“When a monster stopped behaving like a monster, did it stop being a monster? Did it become something else?”
Cashore’s novel Graceling is exactly what a fantasy novel should be – a tight plot, fantastic characters who you travel the novel’s landscapes with, and whose journey is constantly one of fascination and interest.
Our protagonist is Katsa, niece to King Randa, who is Graced with killing. She is a master assassin, used on missions to kill those that the King needs killing. But Katsa has also formed her own council of companions, and after they discover a kidnapping, the mystery only starts to increase – and Katsa is the one who decides to figure it out.
One of the strongest parts of Graceling is the characters. Especially in stories with long journeys, characters have to be brilliant to keep you engaged with the lesser action. Katsa is very distinctive very quickly and while some may think that Katsa’s manner fills the trope of ‘feisty female character’, I think Cashore has armed her much better than that. To me, having a ‘feisty’ character is only a problem if the character is two dimensional and that is their only distinguishing feature. Katsa has a depth to her character that continues to grow and change as the novel goes on: from the girl whose Grace is manipulated by her uncle to someone who realises what she wants and goes about getting it. For Katsa it’s a fight for her independence and she is surrounded by a wonderful supporting cast. Her friends at Randa’s court are engaging, and Helda is a particularly well-worked contrast – especially given she’s the only real female friend Katsa has. Katsa’s fighting grace has not gained her many female friends in the court and we sympathise with her loneliness when nobody wants to go near her when they hear of her Grace. The culture of her uncle’s Kingdom towards Graced children never feels too info-dump-y, and is always linked back to Katsa. The part I admire especially about Cashore’s characterisation is that every character feels vivid and real, and like they have their own fascinating stories to tell – even minor characters, some of whom might not even be named beyond ‘innkeeper’! They really are alive instantly as people, which must be very difficult to do; to bring life into even the most minor characters is a rare occurrence, I’ve found. It’s this that I think helps Cashore’s prose run so beautifully – characters who might only show the tip of their iceberg feel like there is a whole iceberg underneath that might have a story hidden inside. The even greater skill is keeping the iceberg submerged if it’s not needed; fantasy can occasionally show every detail just because it can – but these details should work for their place on the page.
And then the journey itself, the well-peddled trope of many a fantasy novel. It’s filled with many conversations and a lot of Katsa’s thought process but because of the nature of it (no spoilers!) that’s actually entirely relevant and necessary, as well as giving us the luxury of delving further into Katsa’s character. The fact she rides at breakneck speed doesn’t hurt either! There is not excess detail which is helped by Katsa’s practical way of thinking. If there’s a rabbit to be skinned, she doesn’t waste time telling us what it feels like. It’s a rabbit, it’s cooking, and she’s off getting on with something else. It offers a good pace to the whole novel that never wavers, which works really well. It means we’re not left twiddling our thumbs during any point of the journey. Nobody is hanging around in this story!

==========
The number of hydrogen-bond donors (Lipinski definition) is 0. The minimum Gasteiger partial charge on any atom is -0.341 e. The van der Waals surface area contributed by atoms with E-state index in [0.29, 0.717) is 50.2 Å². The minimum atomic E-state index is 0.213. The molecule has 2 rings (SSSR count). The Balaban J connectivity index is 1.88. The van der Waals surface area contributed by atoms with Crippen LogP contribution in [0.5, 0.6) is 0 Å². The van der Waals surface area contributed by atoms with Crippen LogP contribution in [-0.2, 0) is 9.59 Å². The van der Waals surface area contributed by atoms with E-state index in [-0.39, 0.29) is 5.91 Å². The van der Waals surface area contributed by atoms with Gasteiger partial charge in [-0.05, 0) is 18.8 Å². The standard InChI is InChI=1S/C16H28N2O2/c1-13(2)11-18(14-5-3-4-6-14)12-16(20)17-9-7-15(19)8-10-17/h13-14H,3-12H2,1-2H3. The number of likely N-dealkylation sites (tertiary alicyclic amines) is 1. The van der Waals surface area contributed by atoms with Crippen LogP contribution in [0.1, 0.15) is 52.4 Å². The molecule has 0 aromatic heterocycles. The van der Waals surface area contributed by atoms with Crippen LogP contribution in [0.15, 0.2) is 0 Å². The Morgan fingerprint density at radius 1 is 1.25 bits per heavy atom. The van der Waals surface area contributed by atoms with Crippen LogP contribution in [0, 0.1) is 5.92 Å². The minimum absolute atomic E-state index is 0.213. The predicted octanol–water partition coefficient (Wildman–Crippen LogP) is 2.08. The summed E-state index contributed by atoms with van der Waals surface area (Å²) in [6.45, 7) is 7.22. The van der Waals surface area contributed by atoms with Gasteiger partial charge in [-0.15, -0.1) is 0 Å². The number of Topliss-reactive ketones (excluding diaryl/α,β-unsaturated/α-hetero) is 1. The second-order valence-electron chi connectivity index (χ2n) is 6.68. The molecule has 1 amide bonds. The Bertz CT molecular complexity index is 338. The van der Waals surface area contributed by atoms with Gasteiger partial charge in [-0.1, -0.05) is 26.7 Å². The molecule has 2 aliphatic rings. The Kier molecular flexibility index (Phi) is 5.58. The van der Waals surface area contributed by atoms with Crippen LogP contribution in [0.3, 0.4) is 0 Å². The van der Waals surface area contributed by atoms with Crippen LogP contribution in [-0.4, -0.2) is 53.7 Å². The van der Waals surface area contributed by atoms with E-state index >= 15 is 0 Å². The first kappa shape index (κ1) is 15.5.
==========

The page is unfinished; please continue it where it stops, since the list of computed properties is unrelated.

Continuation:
The other thing I loved about this is that at no point does Katsa either become reliant on one of her many male friends and colleagues, or throw away her story for the sake of a love interest. She says she’s not interested in marriage or babies, and the reaction within the novel isn’t one of “oh well maybe she’ll have changed by the end of the novel INSERT MALE INTEREST HERE”. I love that about it, and that it doesn’t ever say that Katsa is somehow wrong or crazy for not wanting to become a wife and mother. Without being too “and this is my opinion!”, Cashore explores Katsa’s opinion but doesn’t question it, which I think isn’t done enough when female characters go against their expected eventual roles, once they’ve finished gallivanting around whatever country in whatever story needs saving. And that’s shown as okay and there’s not a song and dance made about the fact that Katsa rejects the traditional roles the society of the novel has decided to hand down to her.
Other readers may consider Cashore’s writing sparse in terms of description, but I find it an excellent example of ‘less is more’. Cashore (and Katsa!) don’t waste words, and this is something that makes Graceling such a resounding success for me. Because it doesn’t waste words, the story is constantly ticking over and the reader, while not feeling rushed, doesn’t have chance to lose interest in any particularly descriptive passages, for example. No scene feels like it could be lost, as it all contributes to the overall plot arc. It’s a style of writing that I am both a great admirer of and greatly envious of at the same time!
Katsa’s story is one I absolutely adored, and one I’ll certainly return to. It reminded me of a cross between the Books of Pellinor and Magician’s Guild, two of my three all-time favourite series, and I don’t think I can pay it a greater compliment than that. I’ll be re-reading this many times in the future.
Things I liked about this book: The pace, the characterisation, the plotting… everything!
Things I was less keen on: If I was being indulgent I’d say it could have been longer, but only because I was sad when it was over and I wanted it to just keep going!
Graceling: 9.5/10 (I hear the sequels are EVEN BETTER :O )
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